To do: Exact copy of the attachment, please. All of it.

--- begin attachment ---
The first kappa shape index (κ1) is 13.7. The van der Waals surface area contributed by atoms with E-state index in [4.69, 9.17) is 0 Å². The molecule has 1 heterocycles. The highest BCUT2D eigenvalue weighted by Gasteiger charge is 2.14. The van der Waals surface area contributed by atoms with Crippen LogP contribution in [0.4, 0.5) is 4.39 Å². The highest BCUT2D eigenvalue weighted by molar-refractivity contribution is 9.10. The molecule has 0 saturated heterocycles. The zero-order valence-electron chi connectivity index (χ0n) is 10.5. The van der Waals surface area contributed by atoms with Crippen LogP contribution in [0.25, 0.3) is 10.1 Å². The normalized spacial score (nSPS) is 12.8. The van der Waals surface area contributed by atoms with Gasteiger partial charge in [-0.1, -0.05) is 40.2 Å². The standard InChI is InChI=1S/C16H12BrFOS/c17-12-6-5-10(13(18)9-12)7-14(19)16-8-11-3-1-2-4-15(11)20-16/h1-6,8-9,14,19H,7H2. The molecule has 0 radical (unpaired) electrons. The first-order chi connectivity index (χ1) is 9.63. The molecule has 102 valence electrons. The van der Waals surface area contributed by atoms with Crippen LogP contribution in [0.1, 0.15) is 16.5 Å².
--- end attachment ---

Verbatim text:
The first kappa shape index (κ1) is 13.7. The van der Waals surface area contributed by atoms with E-state index in [4.69, 9.17) is 0 Å². The molecule has 1 heterocycles. The highest BCUT2D eigenvalue weighted by Gasteiger charge is 2.14. The van der Waals surface area contributed by atoms with Crippen LogP contribution in [0.4, 0.5) is 4.39 Å². The highest BCUT2D eigenvalue weighted by molar-refractivity contribution is 9.10. The molecule has 0 saturated heterocycles. The zero-order valence-electron chi connectivity index (χ0n) is 10.5. The van der Waals surface area contributed by atoms with Crippen LogP contribution in [0.25, 0.3) is 10.1 Å². The normalized spacial score (nSPS) is 12.8. The van der Waals surface area contributed by atoms with Gasteiger partial charge in [-0.1, -0.05) is 40.2 Å². The standard InChI is InChI=1S/C16H12BrFOS/c17-12-6-5-10(13(18)9-12)7-14(19)16-8-11-3-1-2-4-15(11)20-16/h1-6,8-9,14,19H,7H2. The molecule has 0 radical (unpaired) electrons. The first-order chi connectivity index (χ1) is 9.63. The molecule has 102 valence electrons. The van der Waals surface area contributed by atoms with Crippen LogP contribution in [0.1, 0.15) is 16.5 Å².